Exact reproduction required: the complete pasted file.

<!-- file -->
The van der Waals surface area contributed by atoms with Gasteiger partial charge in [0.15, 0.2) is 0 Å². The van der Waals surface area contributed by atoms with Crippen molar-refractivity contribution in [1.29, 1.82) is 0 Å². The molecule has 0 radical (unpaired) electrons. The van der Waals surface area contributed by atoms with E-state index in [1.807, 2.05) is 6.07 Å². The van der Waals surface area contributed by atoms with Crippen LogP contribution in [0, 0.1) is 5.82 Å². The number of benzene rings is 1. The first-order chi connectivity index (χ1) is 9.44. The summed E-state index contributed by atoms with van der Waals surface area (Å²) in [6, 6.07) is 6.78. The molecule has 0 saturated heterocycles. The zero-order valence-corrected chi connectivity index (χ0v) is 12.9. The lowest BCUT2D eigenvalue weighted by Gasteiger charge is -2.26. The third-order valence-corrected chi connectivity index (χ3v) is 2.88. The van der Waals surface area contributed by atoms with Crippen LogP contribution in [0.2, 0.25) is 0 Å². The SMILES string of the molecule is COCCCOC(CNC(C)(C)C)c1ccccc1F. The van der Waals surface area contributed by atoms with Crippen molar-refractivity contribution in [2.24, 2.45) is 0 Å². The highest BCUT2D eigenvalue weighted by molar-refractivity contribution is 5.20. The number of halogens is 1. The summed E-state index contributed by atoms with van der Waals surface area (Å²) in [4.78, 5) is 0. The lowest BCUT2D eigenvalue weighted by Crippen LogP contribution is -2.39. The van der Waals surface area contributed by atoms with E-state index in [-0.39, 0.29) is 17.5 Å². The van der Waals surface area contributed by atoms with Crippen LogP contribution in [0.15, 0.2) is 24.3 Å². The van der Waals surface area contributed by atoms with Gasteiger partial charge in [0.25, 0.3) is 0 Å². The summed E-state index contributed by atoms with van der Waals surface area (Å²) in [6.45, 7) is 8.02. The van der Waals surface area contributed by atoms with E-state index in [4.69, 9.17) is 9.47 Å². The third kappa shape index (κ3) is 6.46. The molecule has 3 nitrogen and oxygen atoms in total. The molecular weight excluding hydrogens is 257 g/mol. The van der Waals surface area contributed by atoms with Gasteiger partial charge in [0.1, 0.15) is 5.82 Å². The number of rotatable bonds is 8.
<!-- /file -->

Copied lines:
The van der Waals surface area contributed by atoms with Gasteiger partial charge in [0.15, 0.2) is 0 Å². The van der Waals surface area contributed by atoms with Crippen molar-refractivity contribution in [1.29, 1.82) is 0 Å². The molecule has 0 radical (unpaired) electrons. The van der Waals surface area contributed by atoms with E-state index in [1.807, 2.05) is 6.07 Å². The van der Waals surface area contributed by atoms with Crippen LogP contribution in [0, 0.1) is 5.82 Å². The number of benzene rings is 1. The first-order chi connectivity index (χ1) is 9.44. The summed E-state index contributed by atoms with van der Waals surface area (Å²) in [6, 6.07) is 6.78. The molecule has 0 saturated heterocycles. The zero-order valence-corrected chi connectivity index (χ0v) is 12.9. The lowest BCUT2D eigenvalue weighted by Gasteiger charge is -2.26. The third-order valence-corrected chi connectivity index (χ3v) is 2.88. The van der Waals surface area contributed by atoms with Crippen LogP contribution in [0.2, 0.25) is 0 Å². The SMILES string of the molecule is COCCCOC(CNC(C)(C)C)c1ccccc1F. The van der Waals surface area contributed by atoms with Crippen molar-refractivity contribution in [2.24, 2.45) is 0 Å². The highest BCUT2D eigenvalue weighted by molar-refractivity contribution is 5.20. The number of halogens is 1. The summed E-state index contributed by atoms with van der Waals surface area (Å²) in [4.78, 5) is 0. The lowest BCUT2D eigenvalue weighted by Crippen LogP contribution is -2.39. The van der Waals surface area contributed by atoms with E-state index in [-0.39, 0.29) is 17.5 Å². The van der Waals surface area contributed by atoms with Crippen LogP contribution in [0.15, 0.2) is 24.3 Å². The van der Waals surface area contributed by atoms with Gasteiger partial charge in [0.25, 0.3) is 0 Å². The summed E-state index contributed by atoms with van der Waals surface area (Å²) in [6.45, 7) is 8.02. The van der Waals surface area contributed by atoms with E-state index in [4.69, 9.17) is 9.47 Å². The third kappa shape index (κ3) is 6.46. The molecule has 3 nitrogen and oxygen atoms in total. The molecular weight excluding hydrogens is 257 g/mol. The van der Waals surface area contributed by atoms with Gasteiger partial charge in [0.1, 0.15) is 5.82 Å². The number of rotatable bonds is 8.